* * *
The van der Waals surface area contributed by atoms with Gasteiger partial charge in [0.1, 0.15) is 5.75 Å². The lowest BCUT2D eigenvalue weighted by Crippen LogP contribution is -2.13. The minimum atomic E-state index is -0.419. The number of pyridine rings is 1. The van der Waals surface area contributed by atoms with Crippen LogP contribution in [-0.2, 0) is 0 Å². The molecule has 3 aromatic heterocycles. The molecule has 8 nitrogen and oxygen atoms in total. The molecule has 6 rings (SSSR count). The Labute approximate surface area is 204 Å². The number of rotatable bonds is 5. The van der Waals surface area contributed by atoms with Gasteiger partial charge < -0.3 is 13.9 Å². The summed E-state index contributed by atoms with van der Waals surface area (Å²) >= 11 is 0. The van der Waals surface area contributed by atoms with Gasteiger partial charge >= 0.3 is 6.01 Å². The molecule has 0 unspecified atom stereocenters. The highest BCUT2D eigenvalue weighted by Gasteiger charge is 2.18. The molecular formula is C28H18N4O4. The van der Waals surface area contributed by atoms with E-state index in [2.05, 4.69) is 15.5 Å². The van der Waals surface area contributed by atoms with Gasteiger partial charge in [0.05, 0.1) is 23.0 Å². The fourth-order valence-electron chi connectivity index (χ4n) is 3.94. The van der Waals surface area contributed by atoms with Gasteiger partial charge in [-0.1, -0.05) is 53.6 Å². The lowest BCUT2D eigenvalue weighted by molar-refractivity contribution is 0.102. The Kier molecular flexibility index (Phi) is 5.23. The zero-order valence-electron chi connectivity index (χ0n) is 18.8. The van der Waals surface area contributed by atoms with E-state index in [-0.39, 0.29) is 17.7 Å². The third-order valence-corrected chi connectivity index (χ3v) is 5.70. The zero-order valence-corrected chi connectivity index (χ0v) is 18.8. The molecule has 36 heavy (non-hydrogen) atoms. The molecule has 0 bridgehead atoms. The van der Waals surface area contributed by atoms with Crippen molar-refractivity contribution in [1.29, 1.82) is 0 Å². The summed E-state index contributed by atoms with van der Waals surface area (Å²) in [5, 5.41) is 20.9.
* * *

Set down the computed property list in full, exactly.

The van der Waals surface area contributed by atoms with Gasteiger partial charge in [0.1, 0.15) is 5.75 Å². The lowest BCUT2D eigenvalue weighted by Crippen LogP contribution is -2.13. The minimum atomic E-state index is -0.419. The number of pyridine rings is 1. The van der Waals surface area contributed by atoms with Crippen LogP contribution in [-0.2, 0) is 0 Å². The molecule has 3 aromatic heterocycles. The molecule has 8 nitrogen and oxygen atoms in total. The molecule has 6 rings (SSSR count). The Labute approximate surface area is 204 Å². The number of rotatable bonds is 5. The van der Waals surface area contributed by atoms with Gasteiger partial charge < -0.3 is 13.9 Å². The summed E-state index contributed by atoms with van der Waals surface area (Å²) >= 11 is 0. The van der Waals surface area contributed by atoms with Gasteiger partial charge >= 0.3 is 6.01 Å². The molecule has 0 unspecified atom stereocenters. The highest BCUT2D eigenvalue weighted by Gasteiger charge is 2.18. The molecular formula is C28H18N4O4. The van der Waals surface area contributed by atoms with E-state index in [2.05, 4.69) is 15.5 Å². The van der Waals surface area contributed by atoms with Gasteiger partial charge in [0.05, 0.1) is 23.0 Å². The fourth-order valence-electron chi connectivity index (χ4n) is 3.94. The van der Waals surface area contributed by atoms with Gasteiger partial charge in [-0.1, -0.05) is 53.6 Å². The lowest BCUT2D eigenvalue weighted by molar-refractivity contribution is 0.102. The Kier molecular flexibility index (Phi) is 5.23. The zero-order valence-electron chi connectivity index (χ0n) is 18.8. The van der Waals surface area contributed by atoms with E-state index in [-0.39, 0.29) is 17.7 Å². The third-order valence-corrected chi connectivity index (χ3v) is 5.70. The zero-order valence-corrected chi connectivity index (χ0v) is 18.8. The molecule has 36 heavy (non-hydrogen) atoms. The molecule has 0 bridgehead atoms. The van der Waals surface area contributed by atoms with Crippen molar-refractivity contribution in [1.29, 1.82) is 0 Å². The summed E-state index contributed by atoms with van der Waals surface area (Å²) in [5, 5.41) is 20.9.